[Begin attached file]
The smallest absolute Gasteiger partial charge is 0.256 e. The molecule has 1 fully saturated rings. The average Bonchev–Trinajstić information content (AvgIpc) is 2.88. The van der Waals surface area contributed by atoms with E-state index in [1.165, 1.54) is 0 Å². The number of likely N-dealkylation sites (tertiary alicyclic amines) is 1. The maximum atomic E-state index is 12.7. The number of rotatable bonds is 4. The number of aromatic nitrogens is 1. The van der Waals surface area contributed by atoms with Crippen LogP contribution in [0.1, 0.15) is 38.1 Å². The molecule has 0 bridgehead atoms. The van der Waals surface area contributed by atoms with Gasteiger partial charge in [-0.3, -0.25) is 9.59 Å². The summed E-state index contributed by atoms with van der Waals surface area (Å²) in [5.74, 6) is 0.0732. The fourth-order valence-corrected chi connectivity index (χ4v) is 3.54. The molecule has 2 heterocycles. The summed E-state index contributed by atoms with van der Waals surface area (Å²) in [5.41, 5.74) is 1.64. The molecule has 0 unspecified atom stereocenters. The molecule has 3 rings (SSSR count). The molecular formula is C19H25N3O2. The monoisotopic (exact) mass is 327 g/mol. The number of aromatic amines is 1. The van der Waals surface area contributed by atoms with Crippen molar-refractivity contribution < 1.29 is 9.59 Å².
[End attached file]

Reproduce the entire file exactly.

The smallest absolute Gasteiger partial charge is 0.256 e. The molecule has 1 fully saturated rings. The average Bonchev–Trinajstić information content (AvgIpc) is 2.88. The van der Waals surface area contributed by atoms with E-state index in [1.165, 1.54) is 0 Å². The number of likely N-dealkylation sites (tertiary alicyclic amines) is 1. The maximum atomic E-state index is 12.7. The number of rotatable bonds is 4. The number of aromatic nitrogens is 1. The van der Waals surface area contributed by atoms with Crippen LogP contribution in [0.1, 0.15) is 38.1 Å². The molecule has 0 bridgehead atoms. The van der Waals surface area contributed by atoms with Gasteiger partial charge in [-0.3, -0.25) is 9.59 Å². The summed E-state index contributed by atoms with van der Waals surface area (Å²) in [5.74, 6) is 0.0732. The fourth-order valence-corrected chi connectivity index (χ4v) is 3.54. The molecule has 2 heterocycles. The summed E-state index contributed by atoms with van der Waals surface area (Å²) in [5.41, 5.74) is 1.64. The molecule has 0 unspecified atom stereocenters. The molecule has 3 rings (SSSR count). The molecular formula is C19H25N3O2. The monoisotopic (exact) mass is 327 g/mol. The number of aromatic amines is 1. The van der Waals surface area contributed by atoms with Crippen molar-refractivity contribution < 1.29 is 9.59 Å².